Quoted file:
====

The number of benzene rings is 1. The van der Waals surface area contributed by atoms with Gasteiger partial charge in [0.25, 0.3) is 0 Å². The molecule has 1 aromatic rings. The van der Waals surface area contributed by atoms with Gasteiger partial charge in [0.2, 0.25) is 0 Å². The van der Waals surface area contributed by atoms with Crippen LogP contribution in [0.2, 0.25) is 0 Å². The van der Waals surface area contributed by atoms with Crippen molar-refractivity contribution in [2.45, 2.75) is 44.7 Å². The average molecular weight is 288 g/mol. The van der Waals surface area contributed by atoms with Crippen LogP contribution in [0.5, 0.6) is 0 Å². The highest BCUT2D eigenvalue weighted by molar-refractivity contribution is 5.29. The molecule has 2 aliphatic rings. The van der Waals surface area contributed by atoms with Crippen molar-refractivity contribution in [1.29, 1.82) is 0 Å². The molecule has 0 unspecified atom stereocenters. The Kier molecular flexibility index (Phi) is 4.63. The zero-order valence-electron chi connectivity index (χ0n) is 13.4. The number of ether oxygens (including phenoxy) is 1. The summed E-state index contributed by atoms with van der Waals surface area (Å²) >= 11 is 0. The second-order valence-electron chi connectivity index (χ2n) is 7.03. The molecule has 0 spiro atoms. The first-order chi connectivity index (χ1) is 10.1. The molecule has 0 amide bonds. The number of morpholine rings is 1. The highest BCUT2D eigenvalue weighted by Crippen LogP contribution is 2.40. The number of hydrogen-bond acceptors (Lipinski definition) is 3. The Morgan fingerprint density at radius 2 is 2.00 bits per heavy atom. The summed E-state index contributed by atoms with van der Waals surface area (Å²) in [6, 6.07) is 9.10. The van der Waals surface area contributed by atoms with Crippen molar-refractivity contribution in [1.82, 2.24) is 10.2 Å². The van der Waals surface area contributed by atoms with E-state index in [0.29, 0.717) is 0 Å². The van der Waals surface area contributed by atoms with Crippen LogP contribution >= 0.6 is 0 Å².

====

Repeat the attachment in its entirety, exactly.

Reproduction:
The number of benzene rings is 1. The van der Waals surface area contributed by atoms with Gasteiger partial charge in [0.25, 0.3) is 0 Å². The molecule has 1 aromatic rings. The van der Waals surface area contributed by atoms with Gasteiger partial charge in [0.2, 0.25) is 0 Å². The van der Waals surface area contributed by atoms with Crippen LogP contribution in [0.2, 0.25) is 0 Å². The van der Waals surface area contributed by atoms with Crippen molar-refractivity contribution in [2.45, 2.75) is 44.7 Å². The average molecular weight is 288 g/mol. The van der Waals surface area contributed by atoms with Crippen LogP contribution in [0.5, 0.6) is 0 Å². The highest BCUT2D eigenvalue weighted by molar-refractivity contribution is 5.29. The molecule has 2 aliphatic rings. The van der Waals surface area contributed by atoms with Crippen molar-refractivity contribution in [1.29, 1.82) is 0 Å². The molecule has 0 unspecified atom stereocenters. The Kier molecular flexibility index (Phi) is 4.63. The zero-order valence-electron chi connectivity index (χ0n) is 13.4. The number of ether oxygens (including phenoxy) is 1. The summed E-state index contributed by atoms with van der Waals surface area (Å²) >= 11 is 0. The second-order valence-electron chi connectivity index (χ2n) is 7.03. The molecule has 0 spiro atoms. The first-order chi connectivity index (χ1) is 10.1. The molecule has 0 amide bonds. The number of morpholine rings is 1. The highest BCUT2D eigenvalue weighted by Crippen LogP contribution is 2.40. The number of hydrogen-bond acceptors (Lipinski definition) is 3. The Morgan fingerprint density at radius 2 is 2.00 bits per heavy atom. The summed E-state index contributed by atoms with van der Waals surface area (Å²) in [6, 6.07) is 9.10. The van der Waals surface area contributed by atoms with Crippen molar-refractivity contribution in [1.82, 2.24) is 10.2 Å². The van der Waals surface area contributed by atoms with E-state index in [0.29, 0.717) is 0 Å². The van der Waals surface area contributed by atoms with Crippen LogP contribution >= 0.6 is 0 Å².